[chemical|anisotropy] the clueless chemist chronicles

…jottings about working, writing and living as a Clueless Chemist in Manila

Archive for the ‘real life’ Category

Tee-hee! A Birthday outtake…

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Tee-hee!

Originally uploaded by oui_buenafe

Hamming it up with Ian Ken in the NCIC office yesterday!

Here’s how I managed to celebrate my birthday with my other family–the ADMU Chem Department:

1) Set aside enough money for the lunch treat.
2) Wear black x red casual-lolita (without the petticoat) for school.
3) After arriving at school, wear the petticoat.
4) Borrow the Pizza Hut PALM Card from the stockroom.
5) Order pizzas from Pizza Hut.
6) Fool around the department in casu-loli with the department camera. *points at photo*
7) Drag people to the lunch when pizza arrived.

Well, now I can say that I look young for my advanced age of 25, hehe. 😀

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Written by Oui

May 27, 2008 at 7:36 pm

Posted in odds&ends, real life

[jottings] after a while

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Apologies for not updating for quite some time. 🙂  Been caught up with a lot of things at home and work, more so last week (Finals Week).

For starters, we just had another Nobel forum awhile ago; Prof. Ciechanover was the speaker.  😀  He entertained the audience with his anecdotes about his personal and academic life before talking about his award-winning study on ubiquitin and protein degradation.  Compared to his technical Nobel lecture last January (the Eurasia Chem conference), today’s seminar was light.

And I got an autograph from him.  Cool! ^___^*

Written by Oui

April 3, 2008 at 9:32 pm

[jottings] life in the Pinoy academe

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At least the scientific side of the community. 😀

Let’s face it–the academic culture in the Philippines isn’t popular.  Ask any college student on where they want to work after graduation, they’ll pick a top-tier corporation where they can become glorified pen-pushers with 5-digit salaries (nothing’s really wrong with it, but if >> 90% of our youth pick management-related degrees, what would they manage–themselves?).  Work from Monday to Friday, get Friday and Saturday nights off to party harder.  Only a handful pick the academe…this can be seen more in the Humanities and the sciences.

(God bless the short-sightedness of countless parents and children… >_>;)

Now, academic life isn’t financially better than working in industry or corporation, but it has its perks (and pitfalls).  Ditch that thought of “teaching (and geekery) is square”!  Want to learn management skills?  Try handling lecture classes 2-3 times a week.  Need money?  Write research proposals.  Teachers aren’t just teachers–they are managers, financial analysts, diplomats rolled in one package.  And for scientist-teachers, they can even make things go “boom!” in the lab, too.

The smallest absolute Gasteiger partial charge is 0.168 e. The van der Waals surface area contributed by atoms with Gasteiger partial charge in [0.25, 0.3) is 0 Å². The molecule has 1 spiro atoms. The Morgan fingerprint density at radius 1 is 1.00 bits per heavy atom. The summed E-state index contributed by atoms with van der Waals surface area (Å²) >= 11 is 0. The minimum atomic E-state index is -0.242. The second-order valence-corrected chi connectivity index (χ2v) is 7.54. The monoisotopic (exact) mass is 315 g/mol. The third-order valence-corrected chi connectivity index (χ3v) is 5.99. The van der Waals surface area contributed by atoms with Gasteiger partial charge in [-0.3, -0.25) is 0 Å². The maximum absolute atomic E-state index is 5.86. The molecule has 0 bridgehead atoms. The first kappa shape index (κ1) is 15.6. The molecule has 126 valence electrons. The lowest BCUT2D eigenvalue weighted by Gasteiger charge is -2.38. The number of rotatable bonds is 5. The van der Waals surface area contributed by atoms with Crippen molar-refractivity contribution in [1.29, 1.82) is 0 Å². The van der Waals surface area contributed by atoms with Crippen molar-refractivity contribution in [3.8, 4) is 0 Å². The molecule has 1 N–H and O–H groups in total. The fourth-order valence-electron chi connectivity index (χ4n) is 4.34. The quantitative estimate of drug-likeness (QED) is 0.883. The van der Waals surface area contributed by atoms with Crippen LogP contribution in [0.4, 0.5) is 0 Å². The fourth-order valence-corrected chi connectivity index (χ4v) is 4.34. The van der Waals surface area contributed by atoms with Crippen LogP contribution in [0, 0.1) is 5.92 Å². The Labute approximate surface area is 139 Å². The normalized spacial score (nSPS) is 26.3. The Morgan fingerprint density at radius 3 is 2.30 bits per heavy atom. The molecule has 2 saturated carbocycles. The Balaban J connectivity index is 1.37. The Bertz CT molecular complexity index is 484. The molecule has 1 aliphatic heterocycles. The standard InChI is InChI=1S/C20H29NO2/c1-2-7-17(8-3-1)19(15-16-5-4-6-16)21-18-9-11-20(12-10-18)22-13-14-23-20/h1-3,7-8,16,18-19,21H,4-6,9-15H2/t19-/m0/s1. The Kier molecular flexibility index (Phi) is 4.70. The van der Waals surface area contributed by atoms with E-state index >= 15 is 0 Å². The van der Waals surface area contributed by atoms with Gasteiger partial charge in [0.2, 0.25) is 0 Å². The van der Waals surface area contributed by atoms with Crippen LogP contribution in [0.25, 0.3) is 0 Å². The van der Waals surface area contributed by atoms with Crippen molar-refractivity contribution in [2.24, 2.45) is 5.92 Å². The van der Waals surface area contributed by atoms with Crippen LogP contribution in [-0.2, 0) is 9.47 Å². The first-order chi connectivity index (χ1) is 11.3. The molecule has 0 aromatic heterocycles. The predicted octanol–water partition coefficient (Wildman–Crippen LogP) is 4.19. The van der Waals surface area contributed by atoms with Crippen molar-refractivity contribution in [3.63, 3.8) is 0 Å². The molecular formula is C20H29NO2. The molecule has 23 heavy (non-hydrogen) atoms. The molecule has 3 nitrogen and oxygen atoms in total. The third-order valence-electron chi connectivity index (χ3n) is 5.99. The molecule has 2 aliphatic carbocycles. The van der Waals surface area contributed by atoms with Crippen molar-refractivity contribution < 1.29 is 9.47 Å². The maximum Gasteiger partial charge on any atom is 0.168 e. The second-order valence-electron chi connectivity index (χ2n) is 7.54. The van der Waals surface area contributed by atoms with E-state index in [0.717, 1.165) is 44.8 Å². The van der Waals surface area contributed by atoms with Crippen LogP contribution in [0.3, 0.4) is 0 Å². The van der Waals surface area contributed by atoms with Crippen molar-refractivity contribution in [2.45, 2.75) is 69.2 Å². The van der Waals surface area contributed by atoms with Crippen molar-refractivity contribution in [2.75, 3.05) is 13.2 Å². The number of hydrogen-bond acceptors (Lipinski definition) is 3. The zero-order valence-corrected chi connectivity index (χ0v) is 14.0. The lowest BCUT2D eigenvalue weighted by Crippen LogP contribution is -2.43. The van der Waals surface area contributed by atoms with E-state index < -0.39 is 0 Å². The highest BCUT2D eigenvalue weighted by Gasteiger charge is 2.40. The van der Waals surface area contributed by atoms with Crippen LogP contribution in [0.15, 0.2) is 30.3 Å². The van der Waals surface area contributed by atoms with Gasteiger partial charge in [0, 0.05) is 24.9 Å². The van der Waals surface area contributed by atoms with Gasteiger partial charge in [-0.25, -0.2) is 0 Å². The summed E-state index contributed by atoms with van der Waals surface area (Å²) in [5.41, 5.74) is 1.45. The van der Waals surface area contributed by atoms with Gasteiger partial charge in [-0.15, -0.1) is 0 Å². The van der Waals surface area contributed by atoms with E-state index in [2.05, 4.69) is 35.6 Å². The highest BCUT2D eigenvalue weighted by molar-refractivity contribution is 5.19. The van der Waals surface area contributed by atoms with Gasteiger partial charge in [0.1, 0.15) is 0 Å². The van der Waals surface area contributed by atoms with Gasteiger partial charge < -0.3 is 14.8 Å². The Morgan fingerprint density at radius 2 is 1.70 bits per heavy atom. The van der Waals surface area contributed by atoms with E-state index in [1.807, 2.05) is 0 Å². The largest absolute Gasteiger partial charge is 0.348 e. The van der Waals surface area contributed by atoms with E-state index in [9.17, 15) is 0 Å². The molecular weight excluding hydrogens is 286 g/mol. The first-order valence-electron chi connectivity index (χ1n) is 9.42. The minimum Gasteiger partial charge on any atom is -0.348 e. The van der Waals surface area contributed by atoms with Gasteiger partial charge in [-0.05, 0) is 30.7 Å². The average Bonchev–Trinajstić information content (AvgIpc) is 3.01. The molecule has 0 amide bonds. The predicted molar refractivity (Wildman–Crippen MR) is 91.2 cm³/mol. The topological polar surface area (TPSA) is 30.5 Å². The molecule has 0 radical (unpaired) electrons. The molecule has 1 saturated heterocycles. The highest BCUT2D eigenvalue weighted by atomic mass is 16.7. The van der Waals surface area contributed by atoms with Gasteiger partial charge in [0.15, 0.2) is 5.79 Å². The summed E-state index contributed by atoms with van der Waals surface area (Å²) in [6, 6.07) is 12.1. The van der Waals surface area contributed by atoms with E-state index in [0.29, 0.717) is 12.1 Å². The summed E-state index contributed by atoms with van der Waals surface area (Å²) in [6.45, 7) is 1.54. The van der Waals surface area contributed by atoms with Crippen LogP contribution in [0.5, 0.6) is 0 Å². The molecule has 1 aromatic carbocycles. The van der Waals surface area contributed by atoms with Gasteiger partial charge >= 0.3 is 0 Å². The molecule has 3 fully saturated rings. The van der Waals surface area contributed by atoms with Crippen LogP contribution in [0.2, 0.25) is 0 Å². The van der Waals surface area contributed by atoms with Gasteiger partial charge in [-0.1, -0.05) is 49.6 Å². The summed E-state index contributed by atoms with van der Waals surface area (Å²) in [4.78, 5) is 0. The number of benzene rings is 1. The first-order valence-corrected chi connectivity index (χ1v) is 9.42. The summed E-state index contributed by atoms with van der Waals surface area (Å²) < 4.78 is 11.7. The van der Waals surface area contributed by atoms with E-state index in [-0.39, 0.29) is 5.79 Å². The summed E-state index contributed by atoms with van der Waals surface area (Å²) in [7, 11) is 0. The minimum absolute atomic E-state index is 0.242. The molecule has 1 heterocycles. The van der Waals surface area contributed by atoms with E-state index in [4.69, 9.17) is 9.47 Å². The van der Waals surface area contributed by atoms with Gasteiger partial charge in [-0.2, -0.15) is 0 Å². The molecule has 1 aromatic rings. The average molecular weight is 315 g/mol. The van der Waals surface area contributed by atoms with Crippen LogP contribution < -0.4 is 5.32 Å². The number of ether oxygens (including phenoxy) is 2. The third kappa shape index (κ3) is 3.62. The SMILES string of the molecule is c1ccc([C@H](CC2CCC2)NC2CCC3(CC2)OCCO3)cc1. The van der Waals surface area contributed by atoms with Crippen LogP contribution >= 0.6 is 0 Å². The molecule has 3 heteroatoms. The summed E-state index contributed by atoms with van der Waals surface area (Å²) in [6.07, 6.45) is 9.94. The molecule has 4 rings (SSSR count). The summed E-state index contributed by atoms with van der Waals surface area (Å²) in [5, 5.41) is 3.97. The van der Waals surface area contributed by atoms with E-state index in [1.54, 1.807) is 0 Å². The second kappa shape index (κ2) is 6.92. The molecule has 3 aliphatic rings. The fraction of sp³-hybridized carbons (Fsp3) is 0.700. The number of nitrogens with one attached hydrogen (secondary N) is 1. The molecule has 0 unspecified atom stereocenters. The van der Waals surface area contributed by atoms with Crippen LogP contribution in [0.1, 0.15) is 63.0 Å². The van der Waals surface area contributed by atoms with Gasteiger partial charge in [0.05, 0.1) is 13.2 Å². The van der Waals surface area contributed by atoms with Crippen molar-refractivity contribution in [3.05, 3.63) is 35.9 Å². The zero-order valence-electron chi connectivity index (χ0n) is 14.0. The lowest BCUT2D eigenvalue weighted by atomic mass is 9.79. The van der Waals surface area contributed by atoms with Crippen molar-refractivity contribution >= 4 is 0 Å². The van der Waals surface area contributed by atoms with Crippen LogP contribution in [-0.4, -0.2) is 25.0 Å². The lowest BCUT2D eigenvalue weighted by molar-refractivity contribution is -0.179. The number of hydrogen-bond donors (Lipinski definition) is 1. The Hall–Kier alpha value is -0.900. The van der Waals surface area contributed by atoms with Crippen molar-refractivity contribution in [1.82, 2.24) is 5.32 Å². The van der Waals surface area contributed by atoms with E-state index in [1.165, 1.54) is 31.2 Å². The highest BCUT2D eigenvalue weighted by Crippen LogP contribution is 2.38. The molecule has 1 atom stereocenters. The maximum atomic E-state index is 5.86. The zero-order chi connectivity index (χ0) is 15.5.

Why the above (semi-)rant?  Well, the week I had was…interesting at best.

Personal facts about me:  I am a college instructor (read: college teacher).  I am a chemist.  And I also do research.  But wait–there’s more!  I work in NCIC, too…as the resident NMR analyst (or manager), so I deal with clients for their NMR needs.

It’s just that since last week, I got dragged into joining the SoSE Research Awards as a faculty judge. >_> So, I had to wade through thesis papers (undergrad and grad) of different departments–Physics, Math, Biology, Engineering–and try to made sense of them.  Aside from being a teacher and researcher (which both eat my life), I had to do this tedious job, too. :-O But, there were compensations. 🙂

Written by Oui

March 8, 2008 at 2:47 pm

Posted in meanderings, real life

[photo] Schmitt Hall

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Schmitt Hall

This photo was taken using my Holga 120CFN, loaded with expired Fuji Superia ISO100.

I studied here. And I’m working here as well. That’s a total of eight years–4 undergrad, 2 grad and I’m finishing up my 2nd year of work here. This coming schoolyear’s my third. By this time, I should be fed up of the place…but I’m not. This is my second home.

But with another exodus of people I knew, the people I grew up with from college, my wings are restless. This time, I promise, things will change, things will be different.

Written by Oui

February 21, 2008 at 4:11 pm

[jottings] 15 seconds of fame

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The latest issue of the Loyola Schools Bulletin featured my article (which I previously posted here). Can’t say that I’m too, too pleased with my 15 seconds of local university fame. 🙂 Because the readers considered my blurb for “About the Author” as the best part in the discourse. So much for trying to write an in-depth analysis. >_>;